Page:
Black Humor

Definition of Black Humor

Black humor is a literary device used in novels and plays to discuss taboo subjects while adding an element of comedy. Cambridge dictionary defines it as a non-serious way of treating or dealing with serious subjects. It is often used to present any serious, gruesome or painful incidents lightly. The writers use it as a tool to explore serious issues, inciting serious thoughts and discomfort in the audience.

In literature, this term is often associated with tragedies and is sometimes equated with tragic farce. In this sense, it makes the serious incident or event bit lighter in intensity. Although it is often inserted to induce laughter, it plays a significant role in advancing the action of the play or novel. Etymologically, black humor is a phrase of two words black and humor. The meanings are clear that it is a humorous way of treating something that is serious. It is also called black comedy, dark comedy or gallows humor.

Examples of Black Humor from Literature

Example #1

“Billy is spastic in time, has no control over where he is going next, and the trips aren’t necessarily fun. He is in a constant state of stage fright, he says, because he never knows what part of his life he is going to have to act in next.”

(Kurt Vonnegut, Slaughterhouse-Five, Chapter 2)

These lines are taken from the second Two of Slaughterhouse-Five by Kurt Vonnegut. The writer explains that the protagonist of the novel, Billy Pilgrim never had control over his life. He illustrates the war-torn mentality of Billy that has disturbed the normal pace of his life. Billy thinks that he has already visited all the events of his life. His planetary movements and theories about life and death have left a profound impact on his real life. This description proves black humor as it contributes to the novel’s anti-war message.

Example #2

“They’re trying to kill me,” Yossarian told him calmly.
No one’s trying to kill you,” Clevinger cried.
Then why are they shooting at me?” Yossarian asked.
They’re shooting at everyone,” Clevinger answered. “They’re trying to kill everyone.”
And what difference does that make?”

(Catch-22 by Joseph Heller, Chapter- 22)

These lines occur in chapter twenty-two of Catch-22 by Joseph Heller. The protagonist, Yossarian, is expressing his fears to his friend. Yossarian thinks that everyone intends to kill him, while Clevenger takes it in a very light way, implying death is something normal on the war-front. To him, death is an accepted reality during wars, so it should not be taken seriously. Therefore, he suggests that they are not specifically trying to kill Yossarian but everyone. This is a sort of humor for the readers when the tragedies become too heavy for them.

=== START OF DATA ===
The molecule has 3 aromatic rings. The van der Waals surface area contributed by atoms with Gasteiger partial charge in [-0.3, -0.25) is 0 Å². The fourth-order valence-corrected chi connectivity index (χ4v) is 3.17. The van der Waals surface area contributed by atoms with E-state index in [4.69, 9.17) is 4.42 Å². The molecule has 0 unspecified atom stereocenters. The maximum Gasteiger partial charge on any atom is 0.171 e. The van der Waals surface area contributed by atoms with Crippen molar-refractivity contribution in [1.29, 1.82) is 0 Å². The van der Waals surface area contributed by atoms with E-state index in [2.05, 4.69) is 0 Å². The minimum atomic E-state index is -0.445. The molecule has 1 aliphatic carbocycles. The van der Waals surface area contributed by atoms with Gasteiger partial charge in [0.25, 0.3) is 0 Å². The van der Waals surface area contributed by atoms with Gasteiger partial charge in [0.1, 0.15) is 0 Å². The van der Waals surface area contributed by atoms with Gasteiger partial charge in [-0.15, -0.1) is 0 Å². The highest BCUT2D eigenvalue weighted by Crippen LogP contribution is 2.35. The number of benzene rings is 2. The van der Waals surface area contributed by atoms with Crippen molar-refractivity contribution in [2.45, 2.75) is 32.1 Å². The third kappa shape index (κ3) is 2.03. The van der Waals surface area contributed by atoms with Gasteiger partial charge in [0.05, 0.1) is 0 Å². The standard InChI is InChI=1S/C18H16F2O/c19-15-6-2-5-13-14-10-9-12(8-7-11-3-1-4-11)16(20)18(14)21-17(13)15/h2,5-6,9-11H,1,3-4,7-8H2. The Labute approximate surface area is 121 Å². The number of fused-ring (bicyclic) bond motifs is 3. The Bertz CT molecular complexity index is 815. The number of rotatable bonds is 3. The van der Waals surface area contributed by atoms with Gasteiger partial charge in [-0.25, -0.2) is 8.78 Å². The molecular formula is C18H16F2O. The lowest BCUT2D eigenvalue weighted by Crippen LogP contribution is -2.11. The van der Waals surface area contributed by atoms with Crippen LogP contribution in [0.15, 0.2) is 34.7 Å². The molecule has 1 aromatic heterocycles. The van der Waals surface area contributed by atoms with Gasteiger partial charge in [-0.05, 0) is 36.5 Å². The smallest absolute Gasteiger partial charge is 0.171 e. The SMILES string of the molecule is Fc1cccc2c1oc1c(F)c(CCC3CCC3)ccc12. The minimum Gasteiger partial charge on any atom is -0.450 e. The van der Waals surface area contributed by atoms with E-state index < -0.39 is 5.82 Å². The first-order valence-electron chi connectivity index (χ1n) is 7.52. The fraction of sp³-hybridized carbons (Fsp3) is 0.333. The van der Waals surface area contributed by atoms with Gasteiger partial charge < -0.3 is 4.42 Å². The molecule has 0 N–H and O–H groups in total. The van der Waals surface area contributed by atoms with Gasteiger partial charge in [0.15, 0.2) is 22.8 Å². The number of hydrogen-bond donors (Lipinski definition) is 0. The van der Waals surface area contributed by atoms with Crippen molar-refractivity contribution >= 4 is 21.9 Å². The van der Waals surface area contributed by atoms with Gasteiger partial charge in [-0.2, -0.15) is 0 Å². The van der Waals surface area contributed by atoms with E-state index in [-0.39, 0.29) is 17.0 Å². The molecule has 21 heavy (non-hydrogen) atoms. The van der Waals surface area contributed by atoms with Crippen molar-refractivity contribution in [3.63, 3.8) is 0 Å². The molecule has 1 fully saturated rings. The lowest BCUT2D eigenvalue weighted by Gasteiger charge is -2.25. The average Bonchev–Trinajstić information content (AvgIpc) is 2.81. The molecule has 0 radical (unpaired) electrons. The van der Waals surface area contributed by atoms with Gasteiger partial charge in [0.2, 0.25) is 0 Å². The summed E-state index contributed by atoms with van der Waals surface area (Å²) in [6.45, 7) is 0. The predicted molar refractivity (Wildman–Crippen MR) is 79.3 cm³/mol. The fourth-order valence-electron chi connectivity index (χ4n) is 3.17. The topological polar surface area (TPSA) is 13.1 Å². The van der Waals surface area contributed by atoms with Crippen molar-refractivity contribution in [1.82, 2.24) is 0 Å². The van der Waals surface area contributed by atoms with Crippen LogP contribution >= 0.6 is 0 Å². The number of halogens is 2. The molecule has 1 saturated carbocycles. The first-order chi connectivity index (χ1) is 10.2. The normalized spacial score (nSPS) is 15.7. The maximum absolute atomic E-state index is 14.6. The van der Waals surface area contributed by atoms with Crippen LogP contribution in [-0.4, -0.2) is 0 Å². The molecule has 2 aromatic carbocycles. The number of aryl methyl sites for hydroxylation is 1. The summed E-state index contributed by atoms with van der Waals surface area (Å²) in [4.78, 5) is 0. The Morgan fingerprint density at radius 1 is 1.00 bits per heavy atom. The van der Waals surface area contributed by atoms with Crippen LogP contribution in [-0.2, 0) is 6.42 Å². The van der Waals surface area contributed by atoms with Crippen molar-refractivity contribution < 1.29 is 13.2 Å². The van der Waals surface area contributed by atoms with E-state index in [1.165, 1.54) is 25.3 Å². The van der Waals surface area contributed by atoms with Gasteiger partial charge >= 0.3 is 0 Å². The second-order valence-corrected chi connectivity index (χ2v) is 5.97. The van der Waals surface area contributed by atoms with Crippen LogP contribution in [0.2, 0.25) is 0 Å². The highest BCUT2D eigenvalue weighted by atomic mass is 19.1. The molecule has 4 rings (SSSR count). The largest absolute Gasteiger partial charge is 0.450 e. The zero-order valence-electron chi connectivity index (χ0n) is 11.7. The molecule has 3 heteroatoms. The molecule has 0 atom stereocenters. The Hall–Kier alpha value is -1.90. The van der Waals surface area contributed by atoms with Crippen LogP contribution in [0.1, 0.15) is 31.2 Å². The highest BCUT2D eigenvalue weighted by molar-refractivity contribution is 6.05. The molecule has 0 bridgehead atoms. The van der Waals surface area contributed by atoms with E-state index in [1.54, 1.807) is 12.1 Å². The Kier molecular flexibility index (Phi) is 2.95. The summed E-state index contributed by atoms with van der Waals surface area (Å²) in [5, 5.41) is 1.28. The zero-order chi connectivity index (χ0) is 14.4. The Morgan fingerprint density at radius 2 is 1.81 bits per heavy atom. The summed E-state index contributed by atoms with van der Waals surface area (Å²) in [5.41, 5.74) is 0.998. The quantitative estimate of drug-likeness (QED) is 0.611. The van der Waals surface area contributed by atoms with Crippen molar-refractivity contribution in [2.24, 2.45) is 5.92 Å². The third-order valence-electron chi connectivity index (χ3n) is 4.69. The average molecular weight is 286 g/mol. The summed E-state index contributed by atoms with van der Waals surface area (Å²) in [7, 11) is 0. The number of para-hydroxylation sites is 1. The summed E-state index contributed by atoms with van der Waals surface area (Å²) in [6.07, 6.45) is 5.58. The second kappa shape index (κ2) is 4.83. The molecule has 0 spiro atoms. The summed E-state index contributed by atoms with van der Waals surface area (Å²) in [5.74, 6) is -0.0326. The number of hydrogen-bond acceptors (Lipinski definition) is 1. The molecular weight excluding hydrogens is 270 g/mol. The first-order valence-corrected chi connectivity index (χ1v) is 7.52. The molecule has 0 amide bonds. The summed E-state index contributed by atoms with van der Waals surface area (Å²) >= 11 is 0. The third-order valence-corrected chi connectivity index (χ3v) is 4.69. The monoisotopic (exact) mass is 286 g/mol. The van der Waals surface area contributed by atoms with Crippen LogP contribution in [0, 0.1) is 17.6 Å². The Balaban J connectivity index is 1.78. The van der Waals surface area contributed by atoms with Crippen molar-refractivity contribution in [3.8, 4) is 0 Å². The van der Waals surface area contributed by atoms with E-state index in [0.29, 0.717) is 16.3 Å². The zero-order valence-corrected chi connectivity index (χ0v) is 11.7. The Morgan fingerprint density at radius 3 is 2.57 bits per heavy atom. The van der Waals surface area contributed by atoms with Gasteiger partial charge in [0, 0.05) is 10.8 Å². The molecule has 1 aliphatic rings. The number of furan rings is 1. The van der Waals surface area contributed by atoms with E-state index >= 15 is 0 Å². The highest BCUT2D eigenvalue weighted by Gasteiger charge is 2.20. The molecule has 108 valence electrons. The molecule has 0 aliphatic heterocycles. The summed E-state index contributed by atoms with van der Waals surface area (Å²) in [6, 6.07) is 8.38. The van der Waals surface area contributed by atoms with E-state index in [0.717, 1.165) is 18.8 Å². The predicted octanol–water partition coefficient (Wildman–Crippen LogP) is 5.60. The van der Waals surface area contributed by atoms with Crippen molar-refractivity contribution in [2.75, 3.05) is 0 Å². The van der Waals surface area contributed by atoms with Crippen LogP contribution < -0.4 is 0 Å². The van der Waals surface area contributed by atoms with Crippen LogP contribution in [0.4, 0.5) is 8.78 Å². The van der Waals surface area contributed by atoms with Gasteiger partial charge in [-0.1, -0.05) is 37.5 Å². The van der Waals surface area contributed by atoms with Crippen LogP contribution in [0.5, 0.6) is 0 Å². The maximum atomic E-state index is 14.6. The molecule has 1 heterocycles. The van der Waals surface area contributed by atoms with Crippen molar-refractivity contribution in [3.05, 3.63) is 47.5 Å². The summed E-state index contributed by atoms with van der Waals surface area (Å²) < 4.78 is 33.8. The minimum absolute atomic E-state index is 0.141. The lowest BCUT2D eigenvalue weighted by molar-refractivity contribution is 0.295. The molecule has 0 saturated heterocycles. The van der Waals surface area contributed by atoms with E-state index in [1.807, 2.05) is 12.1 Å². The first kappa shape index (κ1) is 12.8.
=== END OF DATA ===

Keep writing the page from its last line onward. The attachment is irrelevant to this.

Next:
Example #3

“Since she happened to be clutching the long broom, she tried to tickle him from the door way. This had no effect, and so she grew annoyed and began poking Gregor. It was only upon shoving him from his place but meeting no resistance that she became alert. When the true state of affairs now dawned on the charwomen, her eyes bulged with amazement and she whistled to herself. But instead of dawdling there, she yanked the bedroom door open and hollered into the darkness; “Go and look it’s croaked; it’s lying there absolutely crooked.”

(The Metamorphosis by Franz Kafka)

These lines occur toward the end of the text, Metamorphosis by Franz Kafka. These lines show the attitude of the woman hired by the family to clean Gregor’s room. After the gruesome incident, the demise of Gregor. Here the word “crooked” refers to Gregor’s death, which adds the element of black humor in the situation. The miserable plight of Gregor is narrated absurdly. Ironically, his death provides solace to his family and also illustrates that his metamorphosis was a must to alter the circumstances of his family. This incident presents black humor as it provides the audience to see the way the death of a family member has been described as if he is really an insect.

Example #4

“ESTRAGON
Let’s go.
VLADIMIR
We can’t.
ESTRAGON
Why not?
VLADIMIR
We’re waiting for Godot.”

(Waiting for Godot by Samuel Becket, Act- I Scene-II, Lines 91-94)

This is another example of black humor from the play, Waiting for Godot by Samuel Becket. There are two characters in the scene. They are talking about the Godot, whom they are waiting for. These lines show that this wait never allows them to go for independent choices. Vladimir is so promising that he does not want to move until he meets Godot. This black humor shows the audience a chance to see their sufferings with a wry smile on their faces.

Functions of Black Humour

Black humor is a type of hiatus or pause for the audience after a heavy dose of tragic or serious incidents and similar to comic relief. It also gives them a chance to experience laughter and discomfort at the same time. As black humor means to end the tragic seriousness of the previous scenes or incidents, it often makes the same subject or topic or incident a bit lighter than it is. For example, it could be the discussion about the death as in Catch-22, or silliness of the very serious situation in which the fate of people is in someone’s hand but it is made a common absurd situation such as in Waiting for Godot.